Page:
I find it a little hard to call what Dennett does science. Social science maybe. More like philosophy with lots of anecdotes. Yes, he is very analytical but in a scattered, unfocused way. I’ve read a lot of good scientific reviews of fields, but reading “Breaking the Spell” has been like getting a bad case of attention deficit disorder. He can’t stay focused on the same idea even within a single sentence in some cases. He cites quite a bit of work done by various anthropologists, which is great, and the book finally starts to get somewhere by Chapt 8, but I found Sam Harris’ “End of Faith” much more coherent and engaging (even though I agree more with Dennett than Harris). There are some nice gems in “Breaking the Spell”, but, sheesh, you have to do so much sifting and untangling to find them.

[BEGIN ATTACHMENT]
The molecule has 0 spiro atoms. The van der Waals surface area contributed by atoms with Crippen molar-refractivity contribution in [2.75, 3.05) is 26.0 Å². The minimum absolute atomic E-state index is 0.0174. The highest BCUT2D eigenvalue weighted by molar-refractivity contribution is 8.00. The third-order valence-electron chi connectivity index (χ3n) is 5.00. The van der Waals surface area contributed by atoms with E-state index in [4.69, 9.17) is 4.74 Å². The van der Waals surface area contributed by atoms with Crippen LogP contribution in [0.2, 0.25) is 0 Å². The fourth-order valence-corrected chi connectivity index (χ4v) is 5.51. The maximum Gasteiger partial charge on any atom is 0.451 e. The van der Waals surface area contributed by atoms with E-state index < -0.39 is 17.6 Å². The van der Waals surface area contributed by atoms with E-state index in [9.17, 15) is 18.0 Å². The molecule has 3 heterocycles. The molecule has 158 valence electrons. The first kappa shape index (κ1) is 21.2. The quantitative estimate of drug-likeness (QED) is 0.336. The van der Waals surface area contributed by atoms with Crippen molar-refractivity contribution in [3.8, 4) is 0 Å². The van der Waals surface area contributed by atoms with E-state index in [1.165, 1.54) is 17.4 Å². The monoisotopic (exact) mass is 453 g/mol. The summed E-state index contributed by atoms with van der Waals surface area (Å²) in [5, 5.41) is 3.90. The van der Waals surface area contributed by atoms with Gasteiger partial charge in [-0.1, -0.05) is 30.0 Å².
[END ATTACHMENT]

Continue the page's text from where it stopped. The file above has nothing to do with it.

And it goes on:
Perhaps you can recommend a better book by Dennett. Unfortunately, I have to read a lot more of his work.
You’ve described Dennett’s writing style quite well, actually, rgill. His longer books can be quite maddening to read; there are lots of long digressions. He tends to be light on actual arguments and heavy on what he terms “intuition pumps”, that is, experiments that get you to reframe certain subjects and look at them in a new way. For that reason, he can be maddening to some philosophers, who tend to consider his books more a sort of “popular philosophy”, even if they might agree with certain of his conclusions.
I particularly liked his earlier book Elbow Room, about free will, because it is shorter and hence more to the point.
He’s a very nice guy, BTW, and I think actually a better interviewee or lecturer than a writer of long books.